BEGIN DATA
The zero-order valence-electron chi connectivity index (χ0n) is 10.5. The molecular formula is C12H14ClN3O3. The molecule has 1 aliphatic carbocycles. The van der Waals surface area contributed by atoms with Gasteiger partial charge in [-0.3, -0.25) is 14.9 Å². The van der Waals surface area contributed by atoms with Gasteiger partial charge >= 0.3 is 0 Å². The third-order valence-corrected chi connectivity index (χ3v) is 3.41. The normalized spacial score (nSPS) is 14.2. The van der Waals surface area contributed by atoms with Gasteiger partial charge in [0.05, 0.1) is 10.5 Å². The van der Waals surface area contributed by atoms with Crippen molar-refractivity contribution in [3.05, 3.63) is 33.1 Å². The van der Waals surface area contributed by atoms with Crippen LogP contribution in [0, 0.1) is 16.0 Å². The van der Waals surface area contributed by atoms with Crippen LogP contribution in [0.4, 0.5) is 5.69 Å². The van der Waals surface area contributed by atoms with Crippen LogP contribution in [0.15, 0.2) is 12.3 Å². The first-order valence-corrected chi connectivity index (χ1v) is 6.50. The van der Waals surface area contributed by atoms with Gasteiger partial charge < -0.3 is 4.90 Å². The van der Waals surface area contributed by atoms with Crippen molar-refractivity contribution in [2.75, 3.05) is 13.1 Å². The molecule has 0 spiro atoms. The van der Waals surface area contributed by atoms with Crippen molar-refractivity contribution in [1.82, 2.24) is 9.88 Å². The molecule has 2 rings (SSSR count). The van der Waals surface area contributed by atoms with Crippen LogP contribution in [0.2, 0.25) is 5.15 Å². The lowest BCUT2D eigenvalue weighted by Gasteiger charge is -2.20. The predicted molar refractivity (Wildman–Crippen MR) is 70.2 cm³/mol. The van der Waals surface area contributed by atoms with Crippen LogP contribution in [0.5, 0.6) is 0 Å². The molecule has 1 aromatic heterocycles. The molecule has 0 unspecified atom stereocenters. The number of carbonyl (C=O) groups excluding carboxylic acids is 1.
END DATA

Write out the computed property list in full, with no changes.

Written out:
The zero-order valence-electron chi connectivity index (χ0n) is 10.5. The molecular formula is C12H14ClN3O3. The molecule has 1 aliphatic carbocycles. The van der Waals surface area contributed by atoms with Gasteiger partial charge in [-0.3, -0.25) is 14.9 Å². The van der Waals surface area contributed by atoms with Gasteiger partial charge >= 0.3 is 0 Å². The third-order valence-corrected chi connectivity index (χ3v) is 3.41. The normalized spacial score (nSPS) is 14.2. The van der Waals surface area contributed by atoms with Gasteiger partial charge in [0.05, 0.1) is 10.5 Å². The van der Waals surface area contributed by atoms with Crippen molar-refractivity contribution in [3.05, 3.63) is 33.1 Å². The van der Waals surface area contributed by atoms with Crippen LogP contribution in [0, 0.1) is 16.0 Å². The van der Waals surface area contributed by atoms with Crippen LogP contribution in [0.4, 0.5) is 5.69 Å². The van der Waals surface area contributed by atoms with Crippen LogP contribution in [0.15, 0.2) is 12.3 Å². The first-order valence-corrected chi connectivity index (χ1v) is 6.50. The van der Waals surface area contributed by atoms with Gasteiger partial charge < -0.3 is 4.90 Å². The van der Waals surface area contributed by atoms with Crippen molar-refractivity contribution in [2.75, 3.05) is 13.1 Å². The molecule has 0 spiro atoms. The van der Waals surface area contributed by atoms with Crippen molar-refractivity contribution in [1.82, 2.24) is 9.88 Å². The molecule has 2 rings (SSSR count). The van der Waals surface area contributed by atoms with Crippen LogP contribution in [0.2, 0.25) is 5.15 Å². The lowest BCUT2D eigenvalue weighted by Gasteiger charge is -2.20. The predicted molar refractivity (Wildman–Crippen MR) is 70.2 cm³/mol. The van der Waals surface area contributed by atoms with Crippen LogP contribution in [0.5, 0.6) is 0 Å². The molecule has 1 aromatic heterocycles. The molecule has 0 unspecified atom stereocenters. The number of carbonyl (C=O) groups excluding carboxylic acids is 1.